Council Approves Theological Principles
A report approved by the 41st General Council on August 15, 2012, provides theological principles to guide The United Church of Canada throughout this century.
The report’s beginnings date back to 2009, when the church’s Task Group on Intercultural Ministries requested that work be done on the United Church’s “core values.” The Executive of the General Council requested that the Theology and Inter-Church Inter-Faith Committee undertake this work. The committee, in turn, recognized that it was closely related to its ongoing study of ecclesiology.
The resulting theological principles, contained in the report “A Church with Purpose: Towards an Ecclesiology for The United Church of Canada in the 21st Century,” are intended to help determine future directions for the church. The principles state that among other core values, the United Church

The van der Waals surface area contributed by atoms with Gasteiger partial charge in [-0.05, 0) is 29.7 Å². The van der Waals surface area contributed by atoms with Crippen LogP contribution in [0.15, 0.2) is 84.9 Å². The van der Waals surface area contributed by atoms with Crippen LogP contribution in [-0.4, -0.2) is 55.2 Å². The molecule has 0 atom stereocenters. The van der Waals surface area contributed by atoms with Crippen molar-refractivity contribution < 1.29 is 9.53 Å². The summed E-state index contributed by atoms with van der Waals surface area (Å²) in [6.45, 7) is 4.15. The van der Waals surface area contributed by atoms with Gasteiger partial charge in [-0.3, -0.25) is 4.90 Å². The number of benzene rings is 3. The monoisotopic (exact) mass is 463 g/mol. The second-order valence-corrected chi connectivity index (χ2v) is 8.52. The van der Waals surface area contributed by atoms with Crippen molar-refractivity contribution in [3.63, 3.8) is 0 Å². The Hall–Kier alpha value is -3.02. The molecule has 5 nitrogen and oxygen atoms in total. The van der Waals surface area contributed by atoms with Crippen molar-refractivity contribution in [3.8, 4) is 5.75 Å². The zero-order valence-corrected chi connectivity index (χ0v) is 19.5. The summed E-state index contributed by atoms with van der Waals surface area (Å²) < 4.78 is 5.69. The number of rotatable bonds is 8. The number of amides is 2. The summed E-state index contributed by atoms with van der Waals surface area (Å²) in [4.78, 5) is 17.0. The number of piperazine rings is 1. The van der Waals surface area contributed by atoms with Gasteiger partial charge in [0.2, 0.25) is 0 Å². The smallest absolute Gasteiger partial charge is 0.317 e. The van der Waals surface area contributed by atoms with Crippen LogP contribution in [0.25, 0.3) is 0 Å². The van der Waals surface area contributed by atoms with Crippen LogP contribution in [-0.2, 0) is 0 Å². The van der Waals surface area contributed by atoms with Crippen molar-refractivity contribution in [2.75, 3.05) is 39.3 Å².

- holds scripture as foundational
- is called into being by the Holy Spirit as the Body of Christ and recognizes that those who come to the church do so through the invitation of Christ, and must be welcomed with the radical hospitality of the reign of God
- lives with respect in creation and asks how all of its decisions will affect the flourishing of creation
- is part of God’s mission in the world and asks how each of its decisions will promote or obstruct God’s mission
- seeks equity and justice
- is a church that values partnership and whole world ecumenism, seeking out collaboration with people beyond the church in areas of common concern
“This is expressing what we are already doing," said Barry Pridham from Hamilton Conference. “I am excited by this. This is who we are, and I find it very helpful.”
During discussion time on accepting the committee’s report, several commissioners suggested sending the proposal back to the committee for refinement, but a motion to this effect was defeated.
Richard Hollingsworth from Bay of Quinte Conference was one of several commissioners who said they did not understand the need for adopting the report at this time. “I don’t think we need to do any more; we’re working it out right now,” he said.
Going forward, the Theology and Inter-Church Inter-Faith Committee is encouraged to continue to reflect on ecclesiology as the United Church moves through the 21st century.